If the cutoff for golfers to qualify for the Rio Olympics were today, instead of a week ago, Phil Mickelson would be in. And he would actually go.
He and Sweden’s Henrik Stenson – who has committed to Rio, and as of now will be the highest-ranked male there – engaged in a classic duel Sunday at the British Open. Stenson collected his first career major with a three-shot victory over Mickelson, who was an incredible 11 shots better than the third-place finisher.
Yet what a storyline it would have been if Olympic qualification was also hanging in the balance for Mickelson. The 46-year-old entered the week at 19th in the world rankings, and eighth among Americans.
But with his runner-up finish (the 11th of his career in a major), he jumped six spots to 13th in the world rankings, and fifth among Americans. A nation could send four golfers to the Olympics provided they all ranked within the world’s top 15, and though Mickelson is fifth in his country, he would have actually been third considering the withdrawals of the top two Americans, Dustin Johnson and Jordan Spieth.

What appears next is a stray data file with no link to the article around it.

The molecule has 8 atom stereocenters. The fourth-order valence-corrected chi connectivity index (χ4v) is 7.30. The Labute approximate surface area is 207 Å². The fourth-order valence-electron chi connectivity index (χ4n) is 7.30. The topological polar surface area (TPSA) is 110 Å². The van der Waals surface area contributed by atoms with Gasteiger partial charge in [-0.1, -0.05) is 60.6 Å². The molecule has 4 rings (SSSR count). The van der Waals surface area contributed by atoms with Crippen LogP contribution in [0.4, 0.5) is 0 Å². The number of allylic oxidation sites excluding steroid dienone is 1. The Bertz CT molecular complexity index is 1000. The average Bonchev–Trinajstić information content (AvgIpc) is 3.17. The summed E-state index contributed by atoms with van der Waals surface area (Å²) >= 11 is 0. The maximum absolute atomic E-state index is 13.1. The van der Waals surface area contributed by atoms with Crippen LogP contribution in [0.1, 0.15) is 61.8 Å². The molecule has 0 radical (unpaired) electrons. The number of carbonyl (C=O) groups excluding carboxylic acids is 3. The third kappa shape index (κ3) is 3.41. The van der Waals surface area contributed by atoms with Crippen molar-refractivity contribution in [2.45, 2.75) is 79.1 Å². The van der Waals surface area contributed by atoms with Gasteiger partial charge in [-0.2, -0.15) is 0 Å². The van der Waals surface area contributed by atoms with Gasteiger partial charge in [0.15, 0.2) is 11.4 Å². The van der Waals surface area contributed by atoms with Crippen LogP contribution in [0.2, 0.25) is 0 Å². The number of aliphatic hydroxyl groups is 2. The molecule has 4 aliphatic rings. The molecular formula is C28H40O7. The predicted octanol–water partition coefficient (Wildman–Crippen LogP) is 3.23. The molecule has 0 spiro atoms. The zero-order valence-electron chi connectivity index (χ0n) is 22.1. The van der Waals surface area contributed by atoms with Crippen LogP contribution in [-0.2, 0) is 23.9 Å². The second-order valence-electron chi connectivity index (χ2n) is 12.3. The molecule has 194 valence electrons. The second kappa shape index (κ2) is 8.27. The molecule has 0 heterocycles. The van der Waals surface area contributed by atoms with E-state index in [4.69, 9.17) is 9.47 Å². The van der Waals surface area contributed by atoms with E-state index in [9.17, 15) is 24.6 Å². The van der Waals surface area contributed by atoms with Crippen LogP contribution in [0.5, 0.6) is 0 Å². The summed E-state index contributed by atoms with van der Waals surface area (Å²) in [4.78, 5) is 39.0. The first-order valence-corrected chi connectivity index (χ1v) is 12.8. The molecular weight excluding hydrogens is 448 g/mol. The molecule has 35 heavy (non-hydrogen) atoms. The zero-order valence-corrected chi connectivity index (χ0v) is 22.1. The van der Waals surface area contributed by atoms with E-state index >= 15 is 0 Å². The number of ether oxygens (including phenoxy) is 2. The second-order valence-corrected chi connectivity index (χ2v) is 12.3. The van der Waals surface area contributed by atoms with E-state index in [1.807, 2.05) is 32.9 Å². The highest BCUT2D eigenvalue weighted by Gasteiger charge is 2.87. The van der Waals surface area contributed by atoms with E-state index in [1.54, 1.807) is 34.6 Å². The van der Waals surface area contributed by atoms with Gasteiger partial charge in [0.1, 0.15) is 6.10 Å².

And we know Mickelson wouldn’t have added his name to the long list of withdrawals because he’s been one of the biggest proponents of Olympic golf ever since the concept was formed.
Two months ago he said this: “If I can play well in the next two months and somehow get on the team, what a great opportunity to compete in the Olympics,” adding later, “The family would come down with me to Rio if I were able to make it.”
Two years ago he said this: “I don’t know why it’s so important to me but it is. I want to be a 46-year-old Olympian.”
Well, his first Olympic bid may have come up short, but he’ll try again. He has said he wants to compete in the 2020 Olympics, when he’ll be a half-century old.
Mickelson boasted to ESPN’s Rick Reilly when asked about a comment he made regarding getting better with age.
“Let me get this straight,” Reilly said. “From age 43 to age 48, you’re going to play the best golf of your life?”
“I think so,” Mickelson said. “I’m going to win a bunch of tournaments. I’m going to win at least one U.S. Open (the only major he has yet to claim), maybe two. And I’m going to make the 2016 Olympic team. And really, I’d love to make the 2020 Olympic team. I’d be 50. How cool would that be?”
He missed the 2016 team by a week, but a 50-year-old on the 2020 squad would be very cool.